Why We Are Selling “Morgan’s Cloud”

Since we first announced that we were selling Morgan’s Cloud, a number of people have assumed the reasons are that now that we are getting older she is:

  • too big for us to handle,
  • and/or too much work to maintain.

Nope, and Nope.

Let’s dig into that and then I will share why we are selling:

Easy To Handle

I have written many other places about how we have tricked the boat out to make her easy to handle (see Further Reading), so I won’t repeat all that here, but the key factors are:

  • We keep the sail handling systems simple and low friction.
  •  A larger boat, if properly designed, is a much more stable platform to work, eat and sleep on—you have to experience this offshore to really get it. The result is that not only is the boat pretty easy to handle, we are less tired and better fed than we would be on a smaller boat at sea, and that in turn makes everything easier.
  • We have our close-quarters boat handling gear set up and our skills polished so getting alongside is easy.
  • We have refined our anchoring gear so it’s reliable and easy to use. For example, some years ago we completely rebuilt the anchor locker so that it stows 380 feet of chain with no manual flaking—just one of the many changes we have made over the years.

Maintenance Burden, Or Not

Phyllis and I fully expect that whatever new-to-us boat we replace Morgan’s Cloud with will be more of a maintenance burden, not less. I know that’s counterintuitive, but it’s true because:

  • The effort of fixing something on a boat is reduced in large part if we have great access as we do on Morgan’s Cloud with her walk-in engine room.
  • Great access means that we often see problems way before they would be apparent on a smaller boat with gear crammed in tiny spaces.
  • The size of the boat enables us to carry a huge spare part inventory—often, more than half of the time and aggravation involved in fixing something on a voyaging boat is sourcing the parts, and that only gets worse in a strange place with no car.
  • We also carry a huge tool inventory that we have been upgrading and refining for nearly three decades—we can’t fix it if we don’t have the right tool.
  • Having a real workbench right next to the engine room changes jobs that can be real horrors on most boats into easy, or at least way easier, tasks.
  • The engine room and work bench arrangement mean that we don’t have to disrupt our living spaces to fix or repair gear. Heck, on smaller boats just doing an oil change makes the boat untenable because the companionway has been removed and there’s stuff all over the salon sole.
  • A bigger boat gives us room to install commercial grade gear and machinery.
  • We have spent 27 years refining her systems, often to make them both more reliable and easier to maintain.
  • Over the years we have removed most of the wood on deck and replaced it with stainless steel (hand rails) and aluminum (toe rails) so there is very little left  to maintain.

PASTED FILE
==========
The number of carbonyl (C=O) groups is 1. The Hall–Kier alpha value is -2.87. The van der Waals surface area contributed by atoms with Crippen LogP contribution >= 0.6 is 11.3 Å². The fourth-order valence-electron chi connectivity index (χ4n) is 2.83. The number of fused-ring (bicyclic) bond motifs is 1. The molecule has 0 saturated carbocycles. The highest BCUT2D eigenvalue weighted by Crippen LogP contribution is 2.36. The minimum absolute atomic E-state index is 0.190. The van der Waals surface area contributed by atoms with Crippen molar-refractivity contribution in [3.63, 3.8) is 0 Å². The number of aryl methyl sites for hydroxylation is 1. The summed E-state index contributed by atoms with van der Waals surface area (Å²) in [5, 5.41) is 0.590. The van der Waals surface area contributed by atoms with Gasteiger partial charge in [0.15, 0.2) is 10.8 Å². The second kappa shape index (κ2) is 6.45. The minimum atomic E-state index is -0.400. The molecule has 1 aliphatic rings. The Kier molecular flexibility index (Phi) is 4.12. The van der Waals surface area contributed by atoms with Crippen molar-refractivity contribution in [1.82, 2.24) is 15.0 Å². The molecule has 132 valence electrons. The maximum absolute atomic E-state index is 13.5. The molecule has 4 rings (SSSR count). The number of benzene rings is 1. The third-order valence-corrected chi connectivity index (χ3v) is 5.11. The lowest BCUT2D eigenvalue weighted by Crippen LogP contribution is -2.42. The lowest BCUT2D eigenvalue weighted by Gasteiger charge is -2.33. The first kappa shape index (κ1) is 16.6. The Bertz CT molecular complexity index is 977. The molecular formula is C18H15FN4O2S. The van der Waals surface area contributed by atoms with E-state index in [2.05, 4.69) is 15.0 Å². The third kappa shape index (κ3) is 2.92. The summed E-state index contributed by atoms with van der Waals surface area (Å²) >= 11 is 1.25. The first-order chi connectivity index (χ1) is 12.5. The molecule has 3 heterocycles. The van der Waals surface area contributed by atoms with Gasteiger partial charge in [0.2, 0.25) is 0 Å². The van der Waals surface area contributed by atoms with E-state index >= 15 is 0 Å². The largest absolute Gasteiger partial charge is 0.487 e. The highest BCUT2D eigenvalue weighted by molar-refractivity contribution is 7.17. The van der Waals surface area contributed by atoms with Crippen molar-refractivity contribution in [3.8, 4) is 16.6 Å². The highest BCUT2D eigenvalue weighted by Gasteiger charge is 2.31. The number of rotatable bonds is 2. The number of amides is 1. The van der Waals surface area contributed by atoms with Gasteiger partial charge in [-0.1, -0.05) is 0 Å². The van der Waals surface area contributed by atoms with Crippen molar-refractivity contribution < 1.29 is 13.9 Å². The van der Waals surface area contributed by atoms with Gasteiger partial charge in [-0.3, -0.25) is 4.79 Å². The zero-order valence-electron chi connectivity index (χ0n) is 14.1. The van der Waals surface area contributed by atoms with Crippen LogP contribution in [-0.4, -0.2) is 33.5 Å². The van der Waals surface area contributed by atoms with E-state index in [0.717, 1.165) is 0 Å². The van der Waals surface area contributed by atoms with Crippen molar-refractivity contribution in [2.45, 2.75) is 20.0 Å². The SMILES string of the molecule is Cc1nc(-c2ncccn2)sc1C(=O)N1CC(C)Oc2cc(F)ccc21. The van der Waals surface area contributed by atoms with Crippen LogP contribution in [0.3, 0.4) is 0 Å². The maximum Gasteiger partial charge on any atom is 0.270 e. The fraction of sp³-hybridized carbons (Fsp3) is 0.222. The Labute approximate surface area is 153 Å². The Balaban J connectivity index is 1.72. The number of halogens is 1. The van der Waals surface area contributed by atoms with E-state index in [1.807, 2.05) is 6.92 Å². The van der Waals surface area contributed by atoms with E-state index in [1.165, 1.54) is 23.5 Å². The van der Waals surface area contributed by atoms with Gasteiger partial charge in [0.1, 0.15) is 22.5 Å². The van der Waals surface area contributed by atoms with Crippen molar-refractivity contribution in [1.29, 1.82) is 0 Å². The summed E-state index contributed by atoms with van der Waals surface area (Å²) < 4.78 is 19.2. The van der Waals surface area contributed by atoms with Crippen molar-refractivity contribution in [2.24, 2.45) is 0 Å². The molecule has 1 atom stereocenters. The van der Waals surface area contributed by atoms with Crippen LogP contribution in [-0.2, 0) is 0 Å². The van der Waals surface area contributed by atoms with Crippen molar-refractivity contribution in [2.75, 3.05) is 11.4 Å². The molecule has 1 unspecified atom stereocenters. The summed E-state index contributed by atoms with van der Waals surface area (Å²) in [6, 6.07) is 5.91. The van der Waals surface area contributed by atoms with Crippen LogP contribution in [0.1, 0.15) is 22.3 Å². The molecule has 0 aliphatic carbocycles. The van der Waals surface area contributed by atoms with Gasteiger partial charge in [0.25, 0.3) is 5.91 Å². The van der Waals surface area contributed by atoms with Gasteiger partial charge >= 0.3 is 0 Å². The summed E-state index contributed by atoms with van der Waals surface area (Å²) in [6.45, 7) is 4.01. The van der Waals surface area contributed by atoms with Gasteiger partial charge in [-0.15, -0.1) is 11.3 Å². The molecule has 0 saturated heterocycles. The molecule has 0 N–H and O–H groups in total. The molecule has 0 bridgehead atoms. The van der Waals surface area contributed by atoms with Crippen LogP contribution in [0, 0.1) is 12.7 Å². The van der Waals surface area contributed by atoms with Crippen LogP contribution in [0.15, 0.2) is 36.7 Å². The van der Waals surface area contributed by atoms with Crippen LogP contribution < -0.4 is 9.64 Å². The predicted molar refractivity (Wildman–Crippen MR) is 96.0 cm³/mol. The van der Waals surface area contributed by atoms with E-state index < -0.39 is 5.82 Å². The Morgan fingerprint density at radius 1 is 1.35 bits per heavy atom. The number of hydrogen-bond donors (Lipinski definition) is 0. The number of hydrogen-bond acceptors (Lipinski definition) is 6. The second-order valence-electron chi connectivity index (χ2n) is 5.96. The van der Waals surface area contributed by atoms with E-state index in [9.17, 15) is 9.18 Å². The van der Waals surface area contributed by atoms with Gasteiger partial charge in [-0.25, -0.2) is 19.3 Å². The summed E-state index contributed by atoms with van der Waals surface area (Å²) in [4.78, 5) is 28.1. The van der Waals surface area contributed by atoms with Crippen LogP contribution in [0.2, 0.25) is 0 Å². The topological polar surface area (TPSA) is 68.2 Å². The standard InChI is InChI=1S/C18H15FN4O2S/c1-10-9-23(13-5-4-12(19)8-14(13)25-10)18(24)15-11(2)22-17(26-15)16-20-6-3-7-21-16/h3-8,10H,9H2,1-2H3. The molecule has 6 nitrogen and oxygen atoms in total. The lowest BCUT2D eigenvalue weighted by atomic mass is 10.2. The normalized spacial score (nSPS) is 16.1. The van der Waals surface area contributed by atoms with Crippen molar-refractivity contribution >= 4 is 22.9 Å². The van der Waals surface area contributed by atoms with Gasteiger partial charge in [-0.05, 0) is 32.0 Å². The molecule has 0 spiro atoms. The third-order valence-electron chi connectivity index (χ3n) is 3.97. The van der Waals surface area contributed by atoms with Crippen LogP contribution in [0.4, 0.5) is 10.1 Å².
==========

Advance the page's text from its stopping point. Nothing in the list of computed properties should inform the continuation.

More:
Is It Always This Way?

So, are all bigger boats easy to maintain? Nope, not a bit of it. The two differentiators that make this work are simplicity and decent machinery spaces:


The other way larger boats can be made easy to handle is to add automation to the rig, including electric winches, in-mast or in-boom furling, and electric roller furling, but that’s all complicated and hard to maintain and, worse still, requires bigger batteries and more complex charging systems—and on it goes.

And because bigger boats have more volume, the owner is often tempted to install every convenience of home: washing machine, dryer, ice maker, air conditioning, etc. And that in turn requires a bigger generator and a huge watermaker—and on it goes.

The equation is:

A big boat + complex automated sail handling systems + all the comforts of a condominium = a boat that needs a full-time professional skipper, or a very busy and skilled owner, to keep her functioning.

There’s only one type of boat with a worse result for that equation: a small boat with all that stuff—access will, generally, be worse.

In contrast, there is nothing on Morgan’s Cloud that the owner of a simple 40-foot cruising boat would not recognize. Our gear is just bigger…and easier to access.

Just an aside since I mentioned watermakers, because Morgan’s Cloud carries 250 gallons of water (way more than any 40-footer could ever hope to carry) we have never felt the need for a watermaker—one of the most maintenance-needy systems on a boat. Hang out in any harbour where cruisers gather, and you will see the local watermaker tech run off his or her feet…while making a fortune.

Machinery & Deck Gear

Click to enlarge

The other way big boats become expensive maintenance headaches is by cramming way too much accommodation into the hull, leaving no room for adequate mechanical and/or gear spaces.

For example, if you ever get a chance, check out a Little Harbour 53/54 (a lovely boat in many ways) and ask to see the engine. It’s jammed under the galley in most arrangements, with the generator installed over top of the transmission and driveline, looking for all the world as if the two are having kinky sex—definitely a boat for someone with deep pockets who pays others to do the maintenance.

And, further, the Little Harbour has very little room for deck gear. The result is that ones I have been on have at least one cabin stuffed with gear that should be in the lazarette or forepeak.

No, I’m not running down the Little Harbour 53/54. In fact, I’m a big fan of the late Brown-Thread-Ted-From-Marblehead (as Ted Turner used to call Ted Hood) and his boats. My purpose is only to point out that there are different approaches to bigger boats and that have-it-all has consequences.

Then Why Sell?

So, if Morgan’s Cloud is both easy to handle and maintain, why the heck are we selling her? A bunch of reasons:

Done Cruising